With a health IT stimulus package valued at $19 billion 1 in play, one of the least controversial subjects in the health-reform debate is the potential of health information exchanges (HIEs) to lower health care costs while improving efficiency and quality of care. A handful of players in health IT have been developing some form of exchange for a decade or more (supported, in part, by the occasional grant), but images typically have not been included.
With this year’s planned disbursement of federal stimulus money to ramp up health IT infrastructure, health-care providers around the country are scrambling to find the best and most economically viable way to connect with one another, and radiology practices with foresight are working toward making imaging part of these efforts.
“I think Indiana might be the mecca for HIE,” Chuck Christian says of his home state, reflecting a sense of regional pride shared by many around the country who were attempting to implement local HIEs long before the concept hit the mainstream. “My comments may be biased,” he adds, “but I’ve been involved in this for quite some time. We have five exchanges in Indiana that have been up and running for 10 years.”
Christian is CIO of Good Samaritan Hospital in Vincennes. He has been involved with the Indiana Health Information Exchange (IHIE) and others for several years, and is now a board member of the Indiana Health Informatics Corp (IHIC). This group was created by the Indiana state legislature in 2007 to determine how best to provide HIE services for the entire state of Indiana, integrating HIEs such as the nonprofits HealthBridge and the Indiana Network for Patient Care (INPC).
Good Samaritan Hospital connects to the latter, which shares information about emergency care. “INPC gives the emergency-department physicians a 24-hour window of access to all the data available on a given patient, so they can log on using a Web browser and see it all: laboratory results, DICOM images (if shared), transcriptions, discharge summaries, and more,” Christian says. “We showed the INPC data to our emergency-department physicians and they wanted them yesterday.”
Christian’s not the only one who’s been involved with HIEs since the 1990s. Austin Radiological Association (ARA), Austin, Texas, got involved with a regional exchange called CriticalConnection® 10 years ago. Todd Thomas, CIO of ARA, says, “We believed in the concept and were interested in participating from the beginning. As an early adopter of PACS, we were very interested in electronic sharing of information and saw this as an opportunity to enhance our services to area physicians’ offices. We provide hosting services, network design, and architecture services.”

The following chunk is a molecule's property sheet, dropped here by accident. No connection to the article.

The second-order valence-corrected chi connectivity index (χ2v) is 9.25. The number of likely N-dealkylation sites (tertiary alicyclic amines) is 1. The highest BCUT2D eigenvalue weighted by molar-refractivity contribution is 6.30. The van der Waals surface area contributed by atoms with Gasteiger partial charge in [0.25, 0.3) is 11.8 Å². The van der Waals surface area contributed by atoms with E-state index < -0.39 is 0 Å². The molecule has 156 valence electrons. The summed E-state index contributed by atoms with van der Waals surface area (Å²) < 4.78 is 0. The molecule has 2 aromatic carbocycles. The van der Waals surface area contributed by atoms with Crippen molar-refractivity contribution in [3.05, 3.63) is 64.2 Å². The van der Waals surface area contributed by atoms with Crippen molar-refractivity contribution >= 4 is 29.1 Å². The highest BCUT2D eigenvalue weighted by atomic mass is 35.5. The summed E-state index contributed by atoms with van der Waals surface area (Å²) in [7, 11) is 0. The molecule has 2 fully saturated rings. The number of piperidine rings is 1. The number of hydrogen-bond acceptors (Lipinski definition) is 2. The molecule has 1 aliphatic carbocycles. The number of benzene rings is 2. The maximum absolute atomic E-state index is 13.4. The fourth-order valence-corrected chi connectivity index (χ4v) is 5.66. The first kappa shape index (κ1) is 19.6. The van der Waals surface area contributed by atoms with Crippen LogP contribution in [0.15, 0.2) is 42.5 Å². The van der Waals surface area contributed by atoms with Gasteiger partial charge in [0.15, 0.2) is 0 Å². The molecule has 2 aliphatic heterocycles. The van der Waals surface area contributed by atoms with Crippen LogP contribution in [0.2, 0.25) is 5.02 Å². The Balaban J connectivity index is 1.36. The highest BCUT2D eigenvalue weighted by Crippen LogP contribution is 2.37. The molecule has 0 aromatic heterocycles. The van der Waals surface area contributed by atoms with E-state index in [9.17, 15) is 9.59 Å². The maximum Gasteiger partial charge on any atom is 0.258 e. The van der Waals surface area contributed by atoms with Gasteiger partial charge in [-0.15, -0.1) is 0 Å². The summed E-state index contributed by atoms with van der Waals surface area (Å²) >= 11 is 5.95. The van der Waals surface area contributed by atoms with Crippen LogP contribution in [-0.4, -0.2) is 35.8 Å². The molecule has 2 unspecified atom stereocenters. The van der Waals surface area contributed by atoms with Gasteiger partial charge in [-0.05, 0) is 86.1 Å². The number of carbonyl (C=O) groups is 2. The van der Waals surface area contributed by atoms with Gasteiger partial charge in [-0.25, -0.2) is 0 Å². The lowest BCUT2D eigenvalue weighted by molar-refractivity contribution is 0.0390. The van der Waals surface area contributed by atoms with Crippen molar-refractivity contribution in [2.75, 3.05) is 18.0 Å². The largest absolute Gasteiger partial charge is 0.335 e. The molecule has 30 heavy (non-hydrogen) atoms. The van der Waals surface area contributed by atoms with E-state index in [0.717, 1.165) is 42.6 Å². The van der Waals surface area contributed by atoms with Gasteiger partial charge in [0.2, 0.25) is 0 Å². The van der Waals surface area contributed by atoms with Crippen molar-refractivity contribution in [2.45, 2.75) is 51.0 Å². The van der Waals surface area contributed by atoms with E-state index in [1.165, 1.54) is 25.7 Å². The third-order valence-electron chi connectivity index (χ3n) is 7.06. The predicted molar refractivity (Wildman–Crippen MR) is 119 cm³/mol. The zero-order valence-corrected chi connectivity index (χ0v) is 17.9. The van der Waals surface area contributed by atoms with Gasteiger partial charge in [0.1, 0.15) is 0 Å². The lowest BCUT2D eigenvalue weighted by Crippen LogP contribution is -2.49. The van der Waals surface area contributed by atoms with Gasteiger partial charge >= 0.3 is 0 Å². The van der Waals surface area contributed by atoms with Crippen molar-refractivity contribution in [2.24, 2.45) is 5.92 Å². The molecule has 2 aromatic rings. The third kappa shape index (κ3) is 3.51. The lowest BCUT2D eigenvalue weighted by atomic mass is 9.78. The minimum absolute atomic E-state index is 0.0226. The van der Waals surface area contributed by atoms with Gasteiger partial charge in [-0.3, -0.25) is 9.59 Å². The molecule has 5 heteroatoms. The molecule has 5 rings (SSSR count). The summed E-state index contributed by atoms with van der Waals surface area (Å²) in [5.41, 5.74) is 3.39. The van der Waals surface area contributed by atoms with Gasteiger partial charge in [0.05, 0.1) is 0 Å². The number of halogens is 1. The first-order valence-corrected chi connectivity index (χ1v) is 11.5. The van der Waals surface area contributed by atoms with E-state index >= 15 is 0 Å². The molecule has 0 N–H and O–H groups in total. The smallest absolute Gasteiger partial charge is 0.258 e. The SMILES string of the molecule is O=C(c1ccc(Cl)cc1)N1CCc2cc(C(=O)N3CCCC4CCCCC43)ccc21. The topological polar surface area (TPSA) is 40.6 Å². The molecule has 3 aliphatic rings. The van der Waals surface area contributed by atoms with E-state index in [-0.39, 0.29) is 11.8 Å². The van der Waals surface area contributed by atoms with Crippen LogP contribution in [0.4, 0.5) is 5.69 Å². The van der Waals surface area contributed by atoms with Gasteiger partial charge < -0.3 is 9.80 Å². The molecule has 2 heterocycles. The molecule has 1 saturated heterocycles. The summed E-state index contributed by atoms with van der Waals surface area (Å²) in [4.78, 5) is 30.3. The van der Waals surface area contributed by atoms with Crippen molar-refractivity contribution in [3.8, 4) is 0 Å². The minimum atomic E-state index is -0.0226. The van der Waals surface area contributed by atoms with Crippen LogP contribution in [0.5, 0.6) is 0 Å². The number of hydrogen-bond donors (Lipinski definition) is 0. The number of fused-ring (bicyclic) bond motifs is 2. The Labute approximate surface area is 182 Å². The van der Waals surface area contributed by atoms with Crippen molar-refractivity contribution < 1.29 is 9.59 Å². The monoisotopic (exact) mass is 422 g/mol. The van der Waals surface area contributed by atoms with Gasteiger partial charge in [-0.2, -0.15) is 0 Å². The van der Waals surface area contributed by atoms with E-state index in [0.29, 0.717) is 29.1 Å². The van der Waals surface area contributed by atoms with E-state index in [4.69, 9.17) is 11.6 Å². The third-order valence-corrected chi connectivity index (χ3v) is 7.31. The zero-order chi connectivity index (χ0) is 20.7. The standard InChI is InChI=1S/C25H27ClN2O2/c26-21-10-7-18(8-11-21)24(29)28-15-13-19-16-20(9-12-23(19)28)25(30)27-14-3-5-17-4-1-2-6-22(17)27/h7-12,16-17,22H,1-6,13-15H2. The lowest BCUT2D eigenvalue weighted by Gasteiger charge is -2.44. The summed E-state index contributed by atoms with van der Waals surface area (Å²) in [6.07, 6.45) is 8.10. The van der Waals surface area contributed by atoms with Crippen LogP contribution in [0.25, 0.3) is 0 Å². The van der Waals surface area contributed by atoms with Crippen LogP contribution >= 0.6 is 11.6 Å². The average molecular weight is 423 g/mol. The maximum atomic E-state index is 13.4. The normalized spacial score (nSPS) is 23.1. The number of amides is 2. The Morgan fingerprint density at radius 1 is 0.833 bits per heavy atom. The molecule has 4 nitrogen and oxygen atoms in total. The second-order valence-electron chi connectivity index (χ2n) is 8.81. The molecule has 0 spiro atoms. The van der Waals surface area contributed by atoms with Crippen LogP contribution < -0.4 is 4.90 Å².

These informatics specialists have known for years what is, today, still making headlines in the consumer press as a new idea: that HIEs will be key to unlocking new efficiencies in health care. “One of the linchpins of making health care better is HIE,” Christian says. “Thirteen states have been awarded funding to do HIE planning, but we’ve already planned and implemented on a regional basis. We did it on our own, because we knew it was the right thing to do.”
The Carolinas also appear to be fertile ground for HIE development, spurred in part by the Duke Endowment, which has funded four HIE projects in the region since 2006. These include Data Link, an HIE established four years ago by the Western North Carolina Health Network (WNCHN). The exchange was built on a 16-hospital federation founded more than a decade ago to collaborate on quality-improvement goals and, later, to achieve economies through group purchasing.
Today, Data Link provides approximately 1,500 physicians in the region with access to admission/discharge information and to laboratory, microbiology, and radiology reports (as well as other transcribed reports), according to Dana J. Gibson, MPH, CPHIT, CPHQ, vice president, Data Link Services, WNCHN, Asheville.
WNCHN hired a software developer in Birmingham, Alabama, to create an application that sits on top of each hospital’s server and communicates with the Data Link server, which periodically queries the hospital information system of each of the 16 member hospitals to retrieve the basic patient information that populates the index. Andrew Wells, MD, a radiologist at Margaret R. Pardee Memorial Hospital, Hendersonville, describes the system as a